Shepard Fairey unveiled his latest street art installation, dubbed “Earth Crisis.” The large sphere dangling between the first and second floors of the Eiffel Tower in Paris, is meant to draw attention to the global environmental crisis by coinciding with the world conference on climate change, COP21, in the same city. Continue reading
Here’s our weekly review rounding up the best stories and ideas in public space from cities around the world. This week we bring you solar power in Rwanda, reclaiming ugly underpasses as public space and including building efficiency in climate talks. Continue reading
As the mercury begins to rise above zero in many Canadian cities in March, it’s tempting to pretend that we’ll never again have to bundle up and suffer through frozen-numb faces and temperatures colder than Mars. Though probably required to alleviate our collective cabin fever, in reality about one quarter of our lives in northern cities is spent dealing with winter and its many discontents. This annual recurrence of snow and slush, blizzards and black ice, has largely and traditionally been ignored by urban planners and designers whose work tends to focus on making our cities and spaces livable and functional for only three quarters of the year. Lately, however, a movement has been gaining momentum that is challenging this seasonal myopia and is seeking innovative solutions to combat this oversight.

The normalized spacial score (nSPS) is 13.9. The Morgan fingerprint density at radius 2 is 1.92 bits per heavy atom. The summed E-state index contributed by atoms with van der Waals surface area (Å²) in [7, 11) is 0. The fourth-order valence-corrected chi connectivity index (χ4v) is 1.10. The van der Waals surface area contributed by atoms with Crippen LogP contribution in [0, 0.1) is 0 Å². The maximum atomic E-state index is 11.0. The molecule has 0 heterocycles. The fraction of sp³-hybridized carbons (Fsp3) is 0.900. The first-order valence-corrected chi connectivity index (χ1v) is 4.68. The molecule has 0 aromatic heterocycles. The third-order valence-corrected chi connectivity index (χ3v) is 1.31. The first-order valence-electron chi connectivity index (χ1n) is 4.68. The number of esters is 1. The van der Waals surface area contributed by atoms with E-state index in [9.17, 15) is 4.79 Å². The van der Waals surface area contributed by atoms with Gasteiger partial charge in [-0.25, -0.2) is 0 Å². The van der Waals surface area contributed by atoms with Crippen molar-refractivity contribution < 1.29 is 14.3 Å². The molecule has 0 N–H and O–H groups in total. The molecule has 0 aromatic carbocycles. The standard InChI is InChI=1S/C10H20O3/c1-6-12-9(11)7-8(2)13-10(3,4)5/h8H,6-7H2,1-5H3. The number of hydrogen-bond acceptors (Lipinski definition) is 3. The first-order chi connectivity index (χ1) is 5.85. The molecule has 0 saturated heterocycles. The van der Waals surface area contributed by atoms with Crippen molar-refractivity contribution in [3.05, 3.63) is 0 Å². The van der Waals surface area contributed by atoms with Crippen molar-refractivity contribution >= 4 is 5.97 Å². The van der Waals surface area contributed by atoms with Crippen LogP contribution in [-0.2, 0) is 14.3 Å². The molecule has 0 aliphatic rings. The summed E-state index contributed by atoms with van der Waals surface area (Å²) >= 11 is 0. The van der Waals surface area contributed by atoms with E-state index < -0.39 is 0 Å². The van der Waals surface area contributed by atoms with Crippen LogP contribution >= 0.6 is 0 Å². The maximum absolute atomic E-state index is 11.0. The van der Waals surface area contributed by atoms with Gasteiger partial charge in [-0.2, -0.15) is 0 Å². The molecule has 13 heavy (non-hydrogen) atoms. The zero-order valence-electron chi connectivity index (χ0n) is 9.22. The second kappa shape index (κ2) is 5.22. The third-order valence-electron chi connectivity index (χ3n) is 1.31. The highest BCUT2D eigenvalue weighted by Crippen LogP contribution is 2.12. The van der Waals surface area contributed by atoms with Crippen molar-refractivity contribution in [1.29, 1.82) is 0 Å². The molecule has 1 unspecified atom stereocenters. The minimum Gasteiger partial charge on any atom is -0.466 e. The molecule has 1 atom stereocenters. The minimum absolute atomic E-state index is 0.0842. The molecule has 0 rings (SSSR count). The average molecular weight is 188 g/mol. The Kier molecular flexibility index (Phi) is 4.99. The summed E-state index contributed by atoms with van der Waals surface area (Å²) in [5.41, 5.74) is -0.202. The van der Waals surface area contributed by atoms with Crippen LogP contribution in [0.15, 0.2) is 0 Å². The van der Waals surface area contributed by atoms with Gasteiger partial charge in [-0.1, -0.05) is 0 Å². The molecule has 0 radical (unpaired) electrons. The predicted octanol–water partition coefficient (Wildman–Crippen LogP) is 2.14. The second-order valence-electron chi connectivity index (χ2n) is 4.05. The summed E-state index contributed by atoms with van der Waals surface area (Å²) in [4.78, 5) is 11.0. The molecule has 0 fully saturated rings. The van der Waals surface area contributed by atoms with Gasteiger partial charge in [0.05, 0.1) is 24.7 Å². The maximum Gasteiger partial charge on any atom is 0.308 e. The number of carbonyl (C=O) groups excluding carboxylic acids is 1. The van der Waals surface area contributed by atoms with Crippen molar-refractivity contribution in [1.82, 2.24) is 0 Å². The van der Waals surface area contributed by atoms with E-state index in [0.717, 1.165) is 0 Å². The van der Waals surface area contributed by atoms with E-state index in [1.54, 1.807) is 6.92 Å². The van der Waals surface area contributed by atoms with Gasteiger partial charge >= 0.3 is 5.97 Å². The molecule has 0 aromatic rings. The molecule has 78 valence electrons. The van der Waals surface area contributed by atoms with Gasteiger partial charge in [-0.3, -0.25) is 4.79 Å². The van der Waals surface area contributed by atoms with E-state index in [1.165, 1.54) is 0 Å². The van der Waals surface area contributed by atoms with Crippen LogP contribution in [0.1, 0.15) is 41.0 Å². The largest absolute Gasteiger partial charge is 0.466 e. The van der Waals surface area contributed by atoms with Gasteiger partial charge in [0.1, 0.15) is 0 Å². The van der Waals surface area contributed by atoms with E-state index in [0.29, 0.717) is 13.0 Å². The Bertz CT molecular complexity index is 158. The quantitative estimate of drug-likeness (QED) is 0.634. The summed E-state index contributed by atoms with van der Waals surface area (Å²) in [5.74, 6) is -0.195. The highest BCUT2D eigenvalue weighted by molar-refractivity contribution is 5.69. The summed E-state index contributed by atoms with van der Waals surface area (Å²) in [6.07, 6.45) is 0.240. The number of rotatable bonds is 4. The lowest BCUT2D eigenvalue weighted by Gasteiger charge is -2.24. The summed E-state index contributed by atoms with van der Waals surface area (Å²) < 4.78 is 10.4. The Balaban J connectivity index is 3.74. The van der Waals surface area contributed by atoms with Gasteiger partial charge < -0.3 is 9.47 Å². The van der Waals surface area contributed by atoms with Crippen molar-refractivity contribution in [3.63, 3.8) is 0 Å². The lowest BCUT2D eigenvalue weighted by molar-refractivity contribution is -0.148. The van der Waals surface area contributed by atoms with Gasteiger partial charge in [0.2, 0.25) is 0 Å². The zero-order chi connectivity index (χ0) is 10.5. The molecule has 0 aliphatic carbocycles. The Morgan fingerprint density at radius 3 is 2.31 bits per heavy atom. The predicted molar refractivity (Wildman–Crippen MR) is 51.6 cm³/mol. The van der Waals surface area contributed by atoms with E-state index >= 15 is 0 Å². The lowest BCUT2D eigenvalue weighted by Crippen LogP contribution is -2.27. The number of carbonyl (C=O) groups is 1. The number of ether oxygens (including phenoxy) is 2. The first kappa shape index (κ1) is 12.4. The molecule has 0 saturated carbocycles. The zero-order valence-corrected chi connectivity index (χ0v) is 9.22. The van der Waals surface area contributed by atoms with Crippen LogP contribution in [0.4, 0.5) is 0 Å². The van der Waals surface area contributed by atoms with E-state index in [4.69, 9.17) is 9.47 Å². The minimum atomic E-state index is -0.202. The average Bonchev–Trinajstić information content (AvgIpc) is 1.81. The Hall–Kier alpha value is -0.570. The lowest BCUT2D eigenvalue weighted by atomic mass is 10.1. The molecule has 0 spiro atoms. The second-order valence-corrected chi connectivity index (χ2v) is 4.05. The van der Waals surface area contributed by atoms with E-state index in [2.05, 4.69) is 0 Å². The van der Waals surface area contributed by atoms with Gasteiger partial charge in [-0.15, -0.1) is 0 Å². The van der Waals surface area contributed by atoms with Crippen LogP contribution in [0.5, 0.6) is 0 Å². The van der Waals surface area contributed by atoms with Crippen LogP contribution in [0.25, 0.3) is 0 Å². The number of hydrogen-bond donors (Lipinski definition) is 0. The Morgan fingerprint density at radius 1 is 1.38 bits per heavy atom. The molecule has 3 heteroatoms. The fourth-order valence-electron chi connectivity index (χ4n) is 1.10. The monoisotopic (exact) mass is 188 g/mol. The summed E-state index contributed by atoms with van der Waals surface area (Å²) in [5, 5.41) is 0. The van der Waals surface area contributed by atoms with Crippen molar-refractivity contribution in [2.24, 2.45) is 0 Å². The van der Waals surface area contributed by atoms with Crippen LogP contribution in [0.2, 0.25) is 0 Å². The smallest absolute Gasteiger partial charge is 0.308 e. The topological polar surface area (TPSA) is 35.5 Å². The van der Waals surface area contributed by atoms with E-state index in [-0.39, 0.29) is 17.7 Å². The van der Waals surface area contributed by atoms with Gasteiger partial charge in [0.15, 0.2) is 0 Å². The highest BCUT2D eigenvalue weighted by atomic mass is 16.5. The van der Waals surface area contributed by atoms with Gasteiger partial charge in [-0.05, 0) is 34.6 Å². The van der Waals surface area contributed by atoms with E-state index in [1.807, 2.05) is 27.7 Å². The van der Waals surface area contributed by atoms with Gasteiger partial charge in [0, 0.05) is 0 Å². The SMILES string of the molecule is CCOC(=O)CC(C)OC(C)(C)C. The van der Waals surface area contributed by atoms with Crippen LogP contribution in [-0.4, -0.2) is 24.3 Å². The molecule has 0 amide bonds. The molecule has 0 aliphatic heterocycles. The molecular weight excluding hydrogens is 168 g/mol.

Here’s our weekly review rounding up the best stories and ideas in public space from cities around the world. This week we bring you the mathematical formula of pedestrian behaviour, desertification in Mongolia and the real SimCity.
Here’s our weekly review rounding up the best stories and ideas in public space from cities around the world. This week we bring you an edible park in Seattle, a data visualization of London’s cycle paths and massive flooding in Central Europe.
By Jake Tobin Garrett
I found myself in the city of Minneapolis, Minnesota this past summer during the kind of weather that is more like a setting on an oven than anything natural. This extreme heat was combined with enough humidity that meant you didn’t so much as walk down the street as do the breast stroke. I, however, and hundreds of others, were perfectly fine as we strolled around downtown Minneapolis, nary a drop of sweat on our bodies. How did we accomplish this?